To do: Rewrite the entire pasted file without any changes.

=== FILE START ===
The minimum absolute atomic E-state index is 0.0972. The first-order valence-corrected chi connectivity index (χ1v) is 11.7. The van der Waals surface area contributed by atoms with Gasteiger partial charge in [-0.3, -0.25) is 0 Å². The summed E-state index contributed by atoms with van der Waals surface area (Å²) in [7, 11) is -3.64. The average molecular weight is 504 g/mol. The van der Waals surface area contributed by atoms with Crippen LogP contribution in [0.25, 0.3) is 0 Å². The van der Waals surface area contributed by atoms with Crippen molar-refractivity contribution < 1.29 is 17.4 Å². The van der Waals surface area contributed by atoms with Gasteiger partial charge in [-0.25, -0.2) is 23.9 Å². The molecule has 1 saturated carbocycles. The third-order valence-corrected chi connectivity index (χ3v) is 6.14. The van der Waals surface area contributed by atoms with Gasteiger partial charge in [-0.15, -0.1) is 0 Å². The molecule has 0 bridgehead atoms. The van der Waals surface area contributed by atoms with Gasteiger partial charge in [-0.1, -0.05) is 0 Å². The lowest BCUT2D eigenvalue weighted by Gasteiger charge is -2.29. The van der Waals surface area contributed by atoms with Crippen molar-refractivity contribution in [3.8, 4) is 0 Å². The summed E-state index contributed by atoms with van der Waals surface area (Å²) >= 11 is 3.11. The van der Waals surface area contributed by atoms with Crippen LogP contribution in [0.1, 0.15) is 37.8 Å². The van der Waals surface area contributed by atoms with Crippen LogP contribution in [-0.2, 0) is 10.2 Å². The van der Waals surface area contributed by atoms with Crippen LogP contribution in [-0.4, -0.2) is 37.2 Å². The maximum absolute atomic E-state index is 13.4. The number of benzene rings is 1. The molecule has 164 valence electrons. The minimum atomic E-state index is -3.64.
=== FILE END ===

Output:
The minimum absolute atomic E-state index is 0.0972. The first-order valence-corrected chi connectivity index (χ1v) is 11.7. The van der Waals surface area contributed by atoms with Gasteiger partial charge in [-0.3, -0.25) is 0 Å². The summed E-state index contributed by atoms with van der Waals surface area (Å²) in [7, 11) is -3.64. The average molecular weight is 504 g/mol. The van der Waals surface area contributed by atoms with Crippen LogP contribution in [0.25, 0.3) is 0 Å². The van der Waals surface area contributed by atoms with Crippen molar-refractivity contribution < 1.29 is 17.4 Å². The van der Waals surface area contributed by atoms with Gasteiger partial charge in [-0.25, -0.2) is 23.9 Å². The molecule has 1 saturated carbocycles. The third-order valence-corrected chi connectivity index (χ3v) is 6.14. The van der Waals surface area contributed by atoms with Gasteiger partial charge in [-0.15, -0.1) is 0 Å². The molecule has 0 bridgehead atoms. The van der Waals surface area contributed by atoms with Gasteiger partial charge in [-0.1, -0.05) is 0 Å². The lowest BCUT2D eigenvalue weighted by Gasteiger charge is -2.29. The van der Waals surface area contributed by atoms with Crippen molar-refractivity contribution in [3.8, 4) is 0 Å². The summed E-state index contributed by atoms with van der Waals surface area (Å²) >= 11 is 3.11. The van der Waals surface area contributed by atoms with Crippen LogP contribution in [0.1, 0.15) is 37.8 Å². The van der Waals surface area contributed by atoms with Crippen LogP contribution in [-0.2, 0) is 10.2 Å². The van der Waals surface area contributed by atoms with Crippen LogP contribution in [-0.4, -0.2) is 37.2 Å². The maximum absolute atomic E-state index is 13.4. The number of benzene rings is 1. The molecule has 164 valence electrons. The minimum atomic E-state index is -3.64.